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Seizures in Cats

Seizures are one of the most frequently seen neurological problems in cats. A seizure is also known as a convulsion or fit. A seizure represents a period of abnormal brain wave activity that leads to a variety of clinical signs.


Seizures in cats occur less frequently than seizures in dogs. However, they do occur and are seen on a fairly regular basis by veterinarians in private practice.

Clinical Signs

A number of signs may be observed when a cat is having a seizure. Signs usually start suddenly and end abruptly. They may involve the whole body or just parts of the body, such as one limb or particular muscles of the face. Some of the more common signs include:

  1. Loss of consciousness or a change in level of consciousness
  2. Contractions of all the muscles in the body, paddling of the legs, chewing
  3. Changes in mental awareness from non-responsiveness to hallucinations
  4. Behavioral changes, including non-recognition of owner, viciousness, pacing, and running in circles

Components of a Seizure

A seizure occurs in three phases:

  1. The pre-ictal phase, or aura, is a period of altered behavior in which the cat may hide, appear nervous, or seek extra attention from people it knows. It may be restless, nervous, shaking, or salivating. This may last a few seconds to a few hours.
  2. The ictal phase describes the seizure itself and lasts from a few seconds to about five minutes. During this period, all of the muscles of the body contract strongly. The cat usually falls on its side and seems paralyzed while shaking. The head will be drawn backward. Urination, defecation, and salivation often occur. If it is not over within five minutes, the cat is said to be in status epilepticus, or a prolonged seizure.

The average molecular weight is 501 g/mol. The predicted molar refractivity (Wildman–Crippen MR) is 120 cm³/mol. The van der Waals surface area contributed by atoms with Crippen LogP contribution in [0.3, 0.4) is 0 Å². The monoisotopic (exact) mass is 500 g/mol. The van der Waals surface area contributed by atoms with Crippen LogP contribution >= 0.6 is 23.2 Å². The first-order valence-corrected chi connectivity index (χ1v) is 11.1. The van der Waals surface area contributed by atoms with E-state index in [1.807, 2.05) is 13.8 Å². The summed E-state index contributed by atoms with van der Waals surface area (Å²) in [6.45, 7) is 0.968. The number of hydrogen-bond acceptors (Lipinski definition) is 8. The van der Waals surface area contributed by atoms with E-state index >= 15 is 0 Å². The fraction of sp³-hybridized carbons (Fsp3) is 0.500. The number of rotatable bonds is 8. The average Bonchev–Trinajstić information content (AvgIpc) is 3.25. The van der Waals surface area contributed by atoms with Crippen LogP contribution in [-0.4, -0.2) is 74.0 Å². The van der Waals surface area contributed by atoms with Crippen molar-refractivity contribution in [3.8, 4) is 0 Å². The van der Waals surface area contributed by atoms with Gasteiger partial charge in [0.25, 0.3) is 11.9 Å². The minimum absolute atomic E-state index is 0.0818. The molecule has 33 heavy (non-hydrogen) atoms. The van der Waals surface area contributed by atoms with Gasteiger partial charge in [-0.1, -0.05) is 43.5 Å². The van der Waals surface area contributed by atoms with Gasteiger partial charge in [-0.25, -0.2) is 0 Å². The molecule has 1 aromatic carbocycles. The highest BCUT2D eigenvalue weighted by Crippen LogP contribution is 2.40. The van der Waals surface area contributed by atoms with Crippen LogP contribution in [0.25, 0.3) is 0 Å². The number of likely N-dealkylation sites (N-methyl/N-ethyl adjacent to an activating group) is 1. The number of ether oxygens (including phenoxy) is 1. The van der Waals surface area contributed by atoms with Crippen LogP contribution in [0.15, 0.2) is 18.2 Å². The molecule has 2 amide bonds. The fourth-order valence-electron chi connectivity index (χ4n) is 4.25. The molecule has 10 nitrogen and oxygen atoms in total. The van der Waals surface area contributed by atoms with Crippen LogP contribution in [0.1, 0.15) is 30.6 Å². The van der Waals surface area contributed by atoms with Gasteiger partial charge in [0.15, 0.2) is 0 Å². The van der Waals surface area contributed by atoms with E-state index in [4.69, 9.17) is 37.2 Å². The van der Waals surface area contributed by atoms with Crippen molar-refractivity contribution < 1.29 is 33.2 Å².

3. During the post-ictal phase, there is confusion, disorientation, salivation, pacing, restlessness, and/or temporary blindness. There is no direct correlation between the severity of the seizure and the duration of the post-ictal phase. Cats who do not receive medical attention with status epilepticus are at risk for serious complications because of the physiological changes that occur. Most significant is the rise in body temperature that occurs from continuous strong muscle activity. This can lead to hyperthermia and death.


There are many, many causes of seizures. For this reason, when we first begin an evaluation of the cat with seizures, we think less in terms of the specific disease and focus more on categories of diseases. For example, if this is a young cat, could there be an anatomic cause, such as hydrocephalus? In an older animal, could it be a degenerative disease or a brain tumor? For outdoor cats, what is the potential for exposure to toxins such as antifreeze?

Epilepsy is the most common and of least consequence to the cat. The other extreme includes severe diseases such as brain tumors. Fortunately, most are due to epilepsy.

Evaluation of the Cat with Seizures

When a seizure occurs, it is important that you give us a thorough history, especially recent exposure to any toxins, poisons, medications, hallucinogenic substances or history of head trauma. A physical examination, a basic battery of blood tests, and an electrocardiogram (EKG) are also commonly performed. These tests rule out disorders of the liver, kidneys, heart, electrolytes, and blood sugar level.